"Chessie," the Florida manatee swimming in the Atlantic Ocean hundreds of miles north of where he should be, is being tracked from space.
The 10-foot, 1,500-pound manatee, which has been fitted with a transmitter, was captured in the Chesapeake Bay last October and flown back to the warmer waters of Florida to save his life. No one knows why the manatee, dubbed Chessie, traveled so far north last year and no one knows why he returned.
But he left his native habitat near Jacksonville, Fla., on June 15 and by July 4 had entered the Bay, having traveled 525 miles in 19 days. He was later spotted near Chincoteague Island.
"No manatee has been spotted so far north before," said Jim Reid, a biologist with the National Biological Service's Sirenia Project in Gainesville, Fla.
Reid said at a late July news conference that satellite data show that Chessie may have been able to return to Florida on his own last year, if he had been given more time.
Consequently, a rescue attempt will not be made until later this year, he said.
The signals put out by Chessie are monitored by Service Argos Inc., with offices in Landover and France. They have been tracking animals from space since 1978 on satellites jointly operated by the National Oceanic and Atmospheric Administration, NASA and the French space agency.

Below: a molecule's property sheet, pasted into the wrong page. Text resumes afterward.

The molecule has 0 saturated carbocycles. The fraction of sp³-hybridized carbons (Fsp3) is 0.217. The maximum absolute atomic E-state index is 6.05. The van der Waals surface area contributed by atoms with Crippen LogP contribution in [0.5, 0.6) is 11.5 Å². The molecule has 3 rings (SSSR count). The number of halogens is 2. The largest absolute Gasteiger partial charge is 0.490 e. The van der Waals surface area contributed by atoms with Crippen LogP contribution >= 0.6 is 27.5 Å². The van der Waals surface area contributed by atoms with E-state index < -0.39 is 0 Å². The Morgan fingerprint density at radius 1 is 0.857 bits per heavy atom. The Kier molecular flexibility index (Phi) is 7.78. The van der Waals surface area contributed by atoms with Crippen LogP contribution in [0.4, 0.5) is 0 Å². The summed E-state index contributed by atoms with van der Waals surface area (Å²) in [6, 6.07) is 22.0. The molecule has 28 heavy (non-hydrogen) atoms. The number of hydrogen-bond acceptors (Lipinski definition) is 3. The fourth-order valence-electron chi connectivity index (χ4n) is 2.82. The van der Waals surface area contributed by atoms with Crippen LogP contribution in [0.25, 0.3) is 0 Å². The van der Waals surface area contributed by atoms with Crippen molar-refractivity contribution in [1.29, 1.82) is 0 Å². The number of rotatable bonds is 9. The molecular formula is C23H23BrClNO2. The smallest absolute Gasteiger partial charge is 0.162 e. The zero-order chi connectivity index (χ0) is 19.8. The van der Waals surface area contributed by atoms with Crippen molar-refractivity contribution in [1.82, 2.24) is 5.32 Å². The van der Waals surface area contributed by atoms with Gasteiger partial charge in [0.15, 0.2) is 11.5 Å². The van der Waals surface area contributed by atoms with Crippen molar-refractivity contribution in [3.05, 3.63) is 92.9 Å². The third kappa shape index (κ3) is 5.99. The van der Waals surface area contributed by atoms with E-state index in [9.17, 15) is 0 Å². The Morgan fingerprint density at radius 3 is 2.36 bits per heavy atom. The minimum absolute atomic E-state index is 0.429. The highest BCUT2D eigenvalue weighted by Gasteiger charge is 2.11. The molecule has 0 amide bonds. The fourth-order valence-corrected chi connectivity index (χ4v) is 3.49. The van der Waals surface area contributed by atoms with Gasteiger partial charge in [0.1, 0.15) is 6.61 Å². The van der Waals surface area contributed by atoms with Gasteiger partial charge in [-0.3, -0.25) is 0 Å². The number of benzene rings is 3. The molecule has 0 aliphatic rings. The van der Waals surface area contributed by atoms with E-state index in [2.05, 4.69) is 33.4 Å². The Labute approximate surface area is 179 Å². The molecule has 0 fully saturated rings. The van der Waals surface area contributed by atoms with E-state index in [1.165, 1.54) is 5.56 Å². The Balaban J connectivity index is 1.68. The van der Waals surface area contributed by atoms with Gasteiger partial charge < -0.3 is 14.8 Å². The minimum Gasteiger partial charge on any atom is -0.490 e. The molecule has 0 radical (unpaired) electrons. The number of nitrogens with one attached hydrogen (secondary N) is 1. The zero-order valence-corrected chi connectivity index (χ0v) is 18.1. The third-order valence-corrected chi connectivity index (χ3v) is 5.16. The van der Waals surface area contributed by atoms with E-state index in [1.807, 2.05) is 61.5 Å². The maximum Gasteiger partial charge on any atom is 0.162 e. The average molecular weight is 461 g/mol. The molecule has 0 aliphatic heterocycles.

For about $8 a reading, Argos can pinpoint an animal to within 150 meters, said Chris Estes, a company spokesman. Four times a day, Argos tries to locate the wandering manatee.
More than 800 animals are being monitored by satellite worldwide and about 20 of those are manatees, said Reid. There are fewer than 2,000 manatees left.
Reid swam up to Chessie while he rested off Hog Island, Va. to give him a new satellite transmitter because his batteries were running low.
"Most animals have them fitted around their neck. But manatees don't have necks, so we fit them around their tails," Reid said.
A padded belt at the base of the tail holds a 4-foot plastic strip. At the end of the strip is a 5 pound, 2 foot casing that floats and holds the transmitter.
"We can get readings when the animal is up to 6 feet under water," Reid said.
Manatees are endangered and can survive only in water warmer than 70 degrees. They are vegetarians who eat in shallow water, where they can be injured or killed by boat propellers.